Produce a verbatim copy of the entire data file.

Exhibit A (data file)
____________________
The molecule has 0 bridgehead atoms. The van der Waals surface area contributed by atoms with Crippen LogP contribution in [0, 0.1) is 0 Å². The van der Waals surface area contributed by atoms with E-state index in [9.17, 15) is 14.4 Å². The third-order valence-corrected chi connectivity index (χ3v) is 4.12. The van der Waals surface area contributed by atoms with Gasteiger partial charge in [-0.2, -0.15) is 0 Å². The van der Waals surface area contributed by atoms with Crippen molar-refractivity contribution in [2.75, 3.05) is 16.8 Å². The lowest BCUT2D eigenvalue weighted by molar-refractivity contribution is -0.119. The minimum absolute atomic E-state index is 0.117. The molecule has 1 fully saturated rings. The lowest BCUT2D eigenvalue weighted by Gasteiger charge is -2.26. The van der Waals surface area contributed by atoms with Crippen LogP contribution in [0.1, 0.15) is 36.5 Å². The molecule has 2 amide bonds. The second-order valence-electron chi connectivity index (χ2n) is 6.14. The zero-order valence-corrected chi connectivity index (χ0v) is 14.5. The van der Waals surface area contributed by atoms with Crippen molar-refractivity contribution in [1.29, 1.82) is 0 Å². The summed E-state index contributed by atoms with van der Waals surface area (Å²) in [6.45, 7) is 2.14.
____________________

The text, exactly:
The molecule has 0 bridgehead atoms. The van der Waals surface area contributed by atoms with Crippen LogP contribution in [0, 0.1) is 0 Å². The van der Waals surface area contributed by atoms with E-state index in [9.17, 15) is 14.4 Å². The third-order valence-corrected chi connectivity index (χ3v) is 4.12. The van der Waals surface area contributed by atoms with Gasteiger partial charge in [-0.2, -0.15) is 0 Å². The van der Waals surface area contributed by atoms with Crippen molar-refractivity contribution in [2.75, 3.05) is 16.8 Å². The lowest BCUT2D eigenvalue weighted by molar-refractivity contribution is -0.119. The minimum absolute atomic E-state index is 0.117. The molecule has 1 fully saturated rings. The lowest BCUT2D eigenvalue weighted by Gasteiger charge is -2.26. The van der Waals surface area contributed by atoms with Crippen LogP contribution in [0.1, 0.15) is 36.5 Å². The molecule has 2 amide bonds. The second-order valence-electron chi connectivity index (χ2n) is 6.14. The zero-order valence-corrected chi connectivity index (χ0v) is 14.5. The van der Waals surface area contributed by atoms with Crippen molar-refractivity contribution in [1.29, 1.82) is 0 Å². The summed E-state index contributed by atoms with van der Waals surface area (Å²) in [6.45, 7) is 2.14.